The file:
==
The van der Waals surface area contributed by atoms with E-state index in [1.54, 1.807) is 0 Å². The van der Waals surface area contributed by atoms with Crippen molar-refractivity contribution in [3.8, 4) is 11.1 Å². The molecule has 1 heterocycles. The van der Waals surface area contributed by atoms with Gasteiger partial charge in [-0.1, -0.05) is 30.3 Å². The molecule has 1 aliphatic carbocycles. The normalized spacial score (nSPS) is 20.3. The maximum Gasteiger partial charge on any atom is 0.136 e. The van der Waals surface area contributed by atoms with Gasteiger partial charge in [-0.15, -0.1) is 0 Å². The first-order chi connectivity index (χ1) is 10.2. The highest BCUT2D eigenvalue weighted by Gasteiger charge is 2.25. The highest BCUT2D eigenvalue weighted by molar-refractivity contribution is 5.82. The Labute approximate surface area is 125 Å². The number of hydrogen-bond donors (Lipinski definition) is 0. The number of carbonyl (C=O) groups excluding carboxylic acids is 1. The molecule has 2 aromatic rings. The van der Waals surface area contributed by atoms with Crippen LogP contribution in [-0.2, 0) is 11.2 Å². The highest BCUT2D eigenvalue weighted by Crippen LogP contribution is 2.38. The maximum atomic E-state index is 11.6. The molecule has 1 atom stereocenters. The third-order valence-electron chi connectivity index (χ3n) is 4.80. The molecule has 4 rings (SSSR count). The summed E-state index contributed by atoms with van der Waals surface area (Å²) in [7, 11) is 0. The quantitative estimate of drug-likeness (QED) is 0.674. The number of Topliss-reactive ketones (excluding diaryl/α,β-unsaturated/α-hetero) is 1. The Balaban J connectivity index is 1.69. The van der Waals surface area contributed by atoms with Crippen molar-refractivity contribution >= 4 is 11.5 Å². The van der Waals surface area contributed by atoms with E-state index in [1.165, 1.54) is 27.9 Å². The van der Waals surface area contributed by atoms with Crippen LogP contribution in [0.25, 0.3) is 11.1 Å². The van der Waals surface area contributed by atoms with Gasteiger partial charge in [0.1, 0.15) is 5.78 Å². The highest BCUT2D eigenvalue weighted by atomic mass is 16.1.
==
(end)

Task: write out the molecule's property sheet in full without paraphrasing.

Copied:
The van der Waals surface area contributed by atoms with E-state index in [1.54, 1.807) is 0 Å². The van der Waals surface area contributed by atoms with Crippen molar-refractivity contribution in [3.8, 4) is 11.1 Å². The molecule has 1 heterocycles. The van der Waals surface area contributed by atoms with Gasteiger partial charge in [-0.1, -0.05) is 30.3 Å². The molecule has 1 aliphatic carbocycles. The normalized spacial score (nSPS) is 20.3. The maximum Gasteiger partial charge on any atom is 0.136 e. The van der Waals surface area contributed by atoms with Gasteiger partial charge in [-0.15, -0.1) is 0 Å². The first-order chi connectivity index (χ1) is 10.2. The highest BCUT2D eigenvalue weighted by Gasteiger charge is 2.25. The highest BCUT2D eigenvalue weighted by molar-refractivity contribution is 5.82. The Labute approximate surface area is 125 Å². The number of hydrogen-bond donors (Lipinski definition) is 0. The number of carbonyl (C=O) groups excluding carboxylic acids is 1. The molecule has 2 aromatic rings. The van der Waals surface area contributed by atoms with Crippen LogP contribution in [-0.2, 0) is 11.2 Å². The highest BCUT2D eigenvalue weighted by Crippen LogP contribution is 2.38. The maximum atomic E-state index is 11.6. The molecule has 1 atom stereocenters. The third-order valence-electron chi connectivity index (χ3n) is 4.80. The molecule has 4 rings (SSSR count). The summed E-state index contributed by atoms with van der Waals surface area (Å²) in [7, 11) is 0. The quantitative estimate of drug-likeness (QED) is 0.674. The number of Topliss-reactive ketones (excluding diaryl/α,β-unsaturated/α-hetero) is 1. The Balaban J connectivity index is 1.69. The van der Waals surface area contributed by atoms with Crippen molar-refractivity contribution >= 4 is 11.5 Å². The van der Waals surface area contributed by atoms with E-state index in [1.165, 1.54) is 27.9 Å². The van der Waals surface area contributed by atoms with Crippen LogP contribution in [0.25, 0.3) is 11.1 Å². The van der Waals surface area contributed by atoms with Gasteiger partial charge in [0.1, 0.15) is 5.78 Å². The highest BCUT2D eigenvalue weighted by atomic mass is 16.1.